Last time around, we considered what often goes wrong when a church hires a TD (or other significant technical staff person). Today, I’d like to dig a little deeper into the process and look at some of the keys for getting the right person on the right seat of the right bus (with apologies to Jim Collins).
Obviously, the process for hiring a TD will be different at every church, but I think there are some principles that apply universally for good results. This may not be an exhaustive list, but it represents the best practices that I’ve seen over the last few years (and the previous two times I’ve been hired).
Recognize the Importance of the Position
I think one of the biggest mistakes the church makes when hiring a TD is to fail to recognize how important the position really is. As I mentioned last time, a really good TD will make a difference for everyone at the church, though few will know it’s actually the TD who’s responsible. The church is good at realizing that the student pastor is important, as is the children’s pastor and the worship leader. The TD needs to be in that same class of importance. That means there needs to be a proper salary range (in the same ballpark as those other leaders).
It also means you approach the search with the same gravity that you would a worship leader or associate pastor. Slow down, take your time, pray through it thoroughly and make sure you have the right person. If you go into it thinking it’s a simple part-time position and you need to “just get someone in here to run sound,” you will be disappointed.
Keep Expectations Realistic
I have seen some job descriptions for TDs that boggle my mind. Some churches expect the TD to be an expert in all manner of technology, both in it’s operation, design, repair and maintenance (including IT), be trained theologically, be an expert motivator and equipper of people, perform the functions of a pastor while keeping every single A/V system in the building fully functional at all time and be available 6 nights a week for various functions and rehearsals.
Most TDs I know are pretty high-capacity people, but churches that put that load on their TD are setting them up to fail. I once interviewed at a church that wanted the TD to start in July so they would have time to recruit and train a team of technical volunteers who would be ready to start serving by the fall ministry kickoff. I said, “The fall of next year, right?” I tell you the truth, growing a volunteer technical team from 2 to 6 is every bit as difficult and time consuming as growing a children’s volunteer team from 20 to 100.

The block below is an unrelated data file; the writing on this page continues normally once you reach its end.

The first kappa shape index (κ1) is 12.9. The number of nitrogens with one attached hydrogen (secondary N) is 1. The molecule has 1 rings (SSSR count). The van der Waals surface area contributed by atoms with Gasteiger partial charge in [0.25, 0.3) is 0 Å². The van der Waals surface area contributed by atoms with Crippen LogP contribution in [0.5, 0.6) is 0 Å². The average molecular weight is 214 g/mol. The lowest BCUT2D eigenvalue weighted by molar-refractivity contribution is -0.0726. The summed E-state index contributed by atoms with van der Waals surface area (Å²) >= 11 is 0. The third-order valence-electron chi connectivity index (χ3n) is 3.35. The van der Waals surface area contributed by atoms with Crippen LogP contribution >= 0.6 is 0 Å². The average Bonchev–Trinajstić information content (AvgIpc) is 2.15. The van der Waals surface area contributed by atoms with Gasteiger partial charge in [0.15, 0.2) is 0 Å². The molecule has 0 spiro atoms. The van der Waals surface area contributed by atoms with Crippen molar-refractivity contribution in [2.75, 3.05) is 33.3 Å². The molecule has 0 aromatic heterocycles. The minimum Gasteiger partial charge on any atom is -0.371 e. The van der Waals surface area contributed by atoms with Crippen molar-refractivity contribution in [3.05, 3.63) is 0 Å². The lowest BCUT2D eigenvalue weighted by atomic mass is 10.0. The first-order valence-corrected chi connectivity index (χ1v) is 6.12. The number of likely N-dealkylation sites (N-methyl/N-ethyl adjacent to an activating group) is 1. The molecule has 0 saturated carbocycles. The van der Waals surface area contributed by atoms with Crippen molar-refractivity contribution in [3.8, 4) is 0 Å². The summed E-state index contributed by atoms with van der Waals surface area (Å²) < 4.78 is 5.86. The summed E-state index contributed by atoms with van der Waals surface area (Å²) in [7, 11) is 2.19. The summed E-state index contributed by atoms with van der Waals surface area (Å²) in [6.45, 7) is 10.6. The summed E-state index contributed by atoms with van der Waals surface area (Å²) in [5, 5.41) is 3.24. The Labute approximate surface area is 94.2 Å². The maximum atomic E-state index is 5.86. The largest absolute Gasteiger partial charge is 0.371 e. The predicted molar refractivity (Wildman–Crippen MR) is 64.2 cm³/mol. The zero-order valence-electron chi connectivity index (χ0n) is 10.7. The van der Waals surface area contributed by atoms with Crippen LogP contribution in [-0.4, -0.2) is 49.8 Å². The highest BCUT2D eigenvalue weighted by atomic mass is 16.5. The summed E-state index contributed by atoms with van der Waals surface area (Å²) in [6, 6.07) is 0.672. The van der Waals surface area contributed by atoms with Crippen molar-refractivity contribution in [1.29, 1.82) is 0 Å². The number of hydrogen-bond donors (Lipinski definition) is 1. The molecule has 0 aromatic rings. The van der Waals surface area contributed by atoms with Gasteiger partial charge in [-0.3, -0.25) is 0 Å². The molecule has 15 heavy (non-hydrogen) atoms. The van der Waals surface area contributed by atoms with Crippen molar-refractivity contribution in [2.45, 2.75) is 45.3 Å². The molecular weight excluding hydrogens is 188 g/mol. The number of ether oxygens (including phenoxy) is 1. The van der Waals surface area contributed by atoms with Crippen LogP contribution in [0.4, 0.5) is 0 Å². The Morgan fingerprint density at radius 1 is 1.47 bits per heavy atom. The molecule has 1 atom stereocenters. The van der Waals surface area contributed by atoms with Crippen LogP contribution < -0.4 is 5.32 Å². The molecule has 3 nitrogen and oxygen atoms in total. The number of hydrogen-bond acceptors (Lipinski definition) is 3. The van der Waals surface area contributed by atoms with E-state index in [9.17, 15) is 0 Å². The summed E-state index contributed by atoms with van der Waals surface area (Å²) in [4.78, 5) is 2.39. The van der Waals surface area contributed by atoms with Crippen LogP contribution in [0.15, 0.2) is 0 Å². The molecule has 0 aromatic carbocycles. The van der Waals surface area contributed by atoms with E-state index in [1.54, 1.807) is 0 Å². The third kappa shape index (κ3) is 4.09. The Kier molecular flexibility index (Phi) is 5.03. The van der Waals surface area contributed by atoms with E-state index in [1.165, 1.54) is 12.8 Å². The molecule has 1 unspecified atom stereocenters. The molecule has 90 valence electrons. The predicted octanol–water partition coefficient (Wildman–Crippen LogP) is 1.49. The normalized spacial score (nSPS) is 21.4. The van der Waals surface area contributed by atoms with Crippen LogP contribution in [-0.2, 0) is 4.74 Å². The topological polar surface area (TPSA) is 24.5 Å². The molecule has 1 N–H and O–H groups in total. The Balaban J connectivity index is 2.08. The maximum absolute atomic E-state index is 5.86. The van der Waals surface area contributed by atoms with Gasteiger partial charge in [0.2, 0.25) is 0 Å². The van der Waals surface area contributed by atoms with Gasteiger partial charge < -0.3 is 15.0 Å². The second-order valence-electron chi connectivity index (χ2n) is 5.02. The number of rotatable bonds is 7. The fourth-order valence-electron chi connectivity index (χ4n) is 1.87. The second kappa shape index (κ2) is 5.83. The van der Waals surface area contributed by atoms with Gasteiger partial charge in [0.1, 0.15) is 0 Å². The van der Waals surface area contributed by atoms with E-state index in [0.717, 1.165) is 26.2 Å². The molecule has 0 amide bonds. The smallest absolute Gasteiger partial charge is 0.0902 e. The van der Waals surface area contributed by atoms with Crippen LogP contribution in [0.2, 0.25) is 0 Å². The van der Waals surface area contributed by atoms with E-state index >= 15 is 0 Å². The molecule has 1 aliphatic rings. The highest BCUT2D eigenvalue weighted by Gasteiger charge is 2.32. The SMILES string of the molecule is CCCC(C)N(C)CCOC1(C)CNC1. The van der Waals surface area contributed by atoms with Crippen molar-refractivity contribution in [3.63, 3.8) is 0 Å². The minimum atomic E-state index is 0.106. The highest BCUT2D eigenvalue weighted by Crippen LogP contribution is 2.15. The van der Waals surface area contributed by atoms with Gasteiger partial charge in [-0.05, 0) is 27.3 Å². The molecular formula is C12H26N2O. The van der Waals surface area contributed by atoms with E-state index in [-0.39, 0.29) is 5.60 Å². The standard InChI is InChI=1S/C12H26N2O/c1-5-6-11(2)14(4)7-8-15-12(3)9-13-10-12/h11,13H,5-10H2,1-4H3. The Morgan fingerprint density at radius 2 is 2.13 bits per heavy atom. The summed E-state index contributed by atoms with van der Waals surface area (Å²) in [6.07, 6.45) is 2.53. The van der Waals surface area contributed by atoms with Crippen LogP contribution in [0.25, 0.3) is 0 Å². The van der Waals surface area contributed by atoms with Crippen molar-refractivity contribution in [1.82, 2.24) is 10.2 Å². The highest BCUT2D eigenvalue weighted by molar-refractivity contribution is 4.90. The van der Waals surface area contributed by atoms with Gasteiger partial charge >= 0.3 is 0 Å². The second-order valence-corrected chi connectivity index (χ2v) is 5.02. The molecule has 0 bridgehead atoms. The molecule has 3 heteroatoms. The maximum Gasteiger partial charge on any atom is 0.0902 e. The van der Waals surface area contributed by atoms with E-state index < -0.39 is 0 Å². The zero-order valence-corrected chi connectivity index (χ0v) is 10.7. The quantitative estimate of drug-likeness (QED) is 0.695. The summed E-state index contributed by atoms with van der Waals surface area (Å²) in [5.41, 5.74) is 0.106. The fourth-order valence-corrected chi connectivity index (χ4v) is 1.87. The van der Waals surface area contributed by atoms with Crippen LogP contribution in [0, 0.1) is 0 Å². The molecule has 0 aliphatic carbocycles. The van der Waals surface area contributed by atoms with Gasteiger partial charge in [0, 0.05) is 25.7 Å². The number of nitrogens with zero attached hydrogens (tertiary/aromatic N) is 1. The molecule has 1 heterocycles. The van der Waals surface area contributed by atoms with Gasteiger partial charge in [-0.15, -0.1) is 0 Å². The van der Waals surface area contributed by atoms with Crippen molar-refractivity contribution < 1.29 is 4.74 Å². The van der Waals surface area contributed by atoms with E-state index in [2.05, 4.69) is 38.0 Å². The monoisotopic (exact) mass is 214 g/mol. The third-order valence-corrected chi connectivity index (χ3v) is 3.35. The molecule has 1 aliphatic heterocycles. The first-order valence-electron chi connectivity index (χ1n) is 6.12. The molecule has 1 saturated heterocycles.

If you hire a guy (or gal) who really knows their stuff and has a track record of success, let them run their department. Don’t second-guess their equipment choices, or their picks for vendors. Believe them when they tell you it will take XX hours and $XXXX to get the job done and help them figure out how to make it happen. When hiring a younger TD with less experience, make sure he or she has the access to qualified vendors; don’t demand they figure out how to do it cheaper. Trust me, you don’t want them experimenting with possible equipment choices because you won’t let them hire a good system integrator. Also, make sure they are getting connected with other, seasoned TDs in the area. Church Tech Leaders is a great way to make that happen.
Get the Right Fit
This could be one of the most important elements of the process. The fit of a TD to the staff is so critical, it can’t be understated. As a TD candidate, one of the first things I ask myself when interviewing at a church is, “Can I work with this group of people?” This is not a value judgement; it’s a realistic assessment of whether I believe our personalities will gel and if I’m on board with the overall ministry philosophy. Make sure you explore this in depth when interviewing.
The only real way to find this out is to spend plenty of time with your candidates at least the final two or three. Bring them and perhaps even their wives and families out for a visit. Make sure they can fully observe a weekend service, meet the rest of the staff and volunteers. Then ask everyone they interacted with what their take on that candidate was.
You will be better off in the long run hiring a person with a little less skill who fits really well with the team than a rockstar tech who is difficult to get along with. You don’t have to become best friends, but you shouldn’t dread the thought of going to lunch with them either.
Hire People Builders
This is another area where churches miss the mark: They tend to hire great (or at least good to OK) technicians who are lone rangers. The job of the TD is to Technically Direct. Direct implies that he’s not doing everything by himself (though he should be pretty proficient from a hands-on perspective); rather, he’s building in to other people who are doing much of the work.
Training non-professional people to do highly complex technical tasks like run lighting and sound takes a long time, a lot of patience and the ability to teach (not to mention develop systems and processes that volunteers can actually use). Make sure your prospective TD has those qualities, at least in raw form. If they need help developing them, get them help.
There is so much more to this topic that I’m going to roll it over into next week. In the next installment, we’ll take a look at job descriptions and how to set your prospective new TD up for success.
What do you look for in a successful TD candidate?